How separate are the Netjeru? Do they all come from one source? Are they all just reflections of the One? What’s the difference between Monolatry and Henotheism? What about the whole Amun-Ra / Ra-Horakhty / Mut-Aset-Nekhbet Syncretic thing?
These are questions that give Kemetics headaches!
Conceptions of God in Ancient Egypt by Erik Hornung is often given as a good source for answers. I’ve read it, and it looks to me like the main theme is the total refutation of the idea that there was a secret monotheism in ancient Egypt, known only to the inner circle of priests. Old-school Egyptologists often thought that the polytheist, animal-headed-deity-worshiping tendencies of the Egyptian populace were childish and embarrassing. How could a civilization that produced wondrous pyramids have taken a bug-headed god seriously?
Hornung does, in my opinion, demolish the monotheist idea, and along the way shows that Egyptians (at least, the ones that could write) didn’t consider the animal depictions literally.
I linked to an article about syncreticism over a year ago, but it’s still a difficult concept.
One simile I was considering is that syncreticism is like the Vulcan mind-meld, from the old TV series Star Trek. When it was necessary to communicate with something that didn’t speak English, 😉 Spock would use a mental technique to merge minds. It wasn’t easy or pleasant; he’d end up feeling the pain and emotions of the entity in the process of communicating. But for a specific time, and a specific purpose, Spock’s mind was merged with some alien like the Horta.
However, there’s a better explanation for the understanding the Netjeru.
The Theology of Booze.
Yes, Ethanol Fermentation is the key. As you probably know, breads, beers, and wines are all produced by ethanol fermentation, and they’re all common offerings to the Netjeru. But they can also be the key to understanding them!
Alcoholic beverages proceed from the the same source- water and some form of sugar or starch. They consist of water, ethanol, and other stuff, which varies. However, they’re all distinctly different. Beer is not wine. Whiskey is not Tequila.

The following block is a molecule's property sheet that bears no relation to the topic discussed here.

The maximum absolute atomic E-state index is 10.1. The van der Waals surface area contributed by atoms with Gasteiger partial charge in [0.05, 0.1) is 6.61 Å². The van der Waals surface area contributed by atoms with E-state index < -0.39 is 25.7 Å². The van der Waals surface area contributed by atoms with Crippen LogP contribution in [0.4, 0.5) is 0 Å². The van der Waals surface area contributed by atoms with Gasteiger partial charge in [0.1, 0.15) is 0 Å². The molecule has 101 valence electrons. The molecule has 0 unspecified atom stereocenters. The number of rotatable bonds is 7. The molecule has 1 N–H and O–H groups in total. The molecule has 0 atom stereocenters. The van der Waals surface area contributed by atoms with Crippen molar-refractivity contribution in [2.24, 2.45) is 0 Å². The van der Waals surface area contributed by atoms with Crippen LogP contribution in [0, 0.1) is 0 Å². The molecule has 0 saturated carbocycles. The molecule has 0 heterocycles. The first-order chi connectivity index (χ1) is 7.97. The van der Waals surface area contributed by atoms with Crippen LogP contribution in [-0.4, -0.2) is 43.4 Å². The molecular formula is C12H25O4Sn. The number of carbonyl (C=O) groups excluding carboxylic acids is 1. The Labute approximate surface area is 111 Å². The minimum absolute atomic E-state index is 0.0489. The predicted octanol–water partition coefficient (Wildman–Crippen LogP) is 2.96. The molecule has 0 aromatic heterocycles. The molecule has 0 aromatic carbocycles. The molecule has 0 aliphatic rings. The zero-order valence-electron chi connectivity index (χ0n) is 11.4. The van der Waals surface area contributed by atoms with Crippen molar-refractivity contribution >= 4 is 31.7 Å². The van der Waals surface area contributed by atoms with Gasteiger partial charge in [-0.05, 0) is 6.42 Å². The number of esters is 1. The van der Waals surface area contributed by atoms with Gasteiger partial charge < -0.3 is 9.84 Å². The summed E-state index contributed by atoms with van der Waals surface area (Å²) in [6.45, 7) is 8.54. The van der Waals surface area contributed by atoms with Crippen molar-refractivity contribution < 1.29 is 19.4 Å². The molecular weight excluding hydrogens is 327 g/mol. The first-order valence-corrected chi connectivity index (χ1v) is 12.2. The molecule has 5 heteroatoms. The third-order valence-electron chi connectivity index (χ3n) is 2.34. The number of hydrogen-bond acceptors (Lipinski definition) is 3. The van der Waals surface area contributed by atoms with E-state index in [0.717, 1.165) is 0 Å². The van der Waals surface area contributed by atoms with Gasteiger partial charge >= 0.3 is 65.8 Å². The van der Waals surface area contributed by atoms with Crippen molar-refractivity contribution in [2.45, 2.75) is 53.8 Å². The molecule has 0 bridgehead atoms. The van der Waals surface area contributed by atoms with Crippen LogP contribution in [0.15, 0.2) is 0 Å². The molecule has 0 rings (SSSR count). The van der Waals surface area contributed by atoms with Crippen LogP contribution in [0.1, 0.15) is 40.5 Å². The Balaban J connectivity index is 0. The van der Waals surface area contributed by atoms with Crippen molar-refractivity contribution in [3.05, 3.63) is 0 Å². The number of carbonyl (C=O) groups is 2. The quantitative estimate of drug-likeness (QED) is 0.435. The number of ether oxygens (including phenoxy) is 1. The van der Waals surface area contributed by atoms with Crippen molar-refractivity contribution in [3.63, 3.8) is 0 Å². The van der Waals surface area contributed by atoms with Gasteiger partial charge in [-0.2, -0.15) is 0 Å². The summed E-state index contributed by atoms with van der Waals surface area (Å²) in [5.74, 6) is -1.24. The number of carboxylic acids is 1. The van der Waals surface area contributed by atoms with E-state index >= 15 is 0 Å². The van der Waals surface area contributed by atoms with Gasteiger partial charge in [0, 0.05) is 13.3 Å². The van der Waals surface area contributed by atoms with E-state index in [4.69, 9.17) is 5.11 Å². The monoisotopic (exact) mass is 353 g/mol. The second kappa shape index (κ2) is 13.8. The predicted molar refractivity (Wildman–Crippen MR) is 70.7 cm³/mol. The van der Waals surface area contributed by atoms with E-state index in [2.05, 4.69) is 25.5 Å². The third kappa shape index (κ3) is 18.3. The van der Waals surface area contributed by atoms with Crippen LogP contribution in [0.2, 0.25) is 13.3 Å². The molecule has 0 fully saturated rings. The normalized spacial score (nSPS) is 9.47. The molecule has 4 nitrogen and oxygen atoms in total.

Some people only drink beer, or one brand of beer. Others restrict themselves to wine or some other beverage. They don’t deny the existence of other drinks, but they usually don’t bother with them. Henotheism is like that. However, there are many people who drink more than one form of alcohol, sometimes linking them to different occasions.
Consider the following:
A Boilermaker, or more properly a Depth Charge, is a shot of whiskey or some other form of liquor lowered into a glass of beer. A Martini is a mixture of Gin and Vermouth. A Margarita is also a mixed drink that combines Tequila and an orange-flavored liqueur like Triple Sec. You could also think of a Black and Tan, a mix of two different styles of beer. There are many other drinks that combine more than one form of alcohol, but those should be enough to get you started.
A martini or other mixed drink is distinctly different from its components, and yet it takes on some of the qualities of both. However, there is still pure gin, and pure vermouth in the world. We could call it Gin-Vermouth, like we do Sekhmet-Mut. Or like the martini, we could give the mix a whole new name, like the Greeks did with their syncretic god Serapis.
In some cases, the mix becomes more important than one or both of the constituents. It seems that very few people, at least in the US, drink vermouth straight. Amun-Ra apparently became more important than Amun or Ra.
There are other forms of deity-combination, and we’ll have to leave those for another day. I hope this should reduce the headaches when thinking about them. Or at least postpone the headaches until tomorrow morning.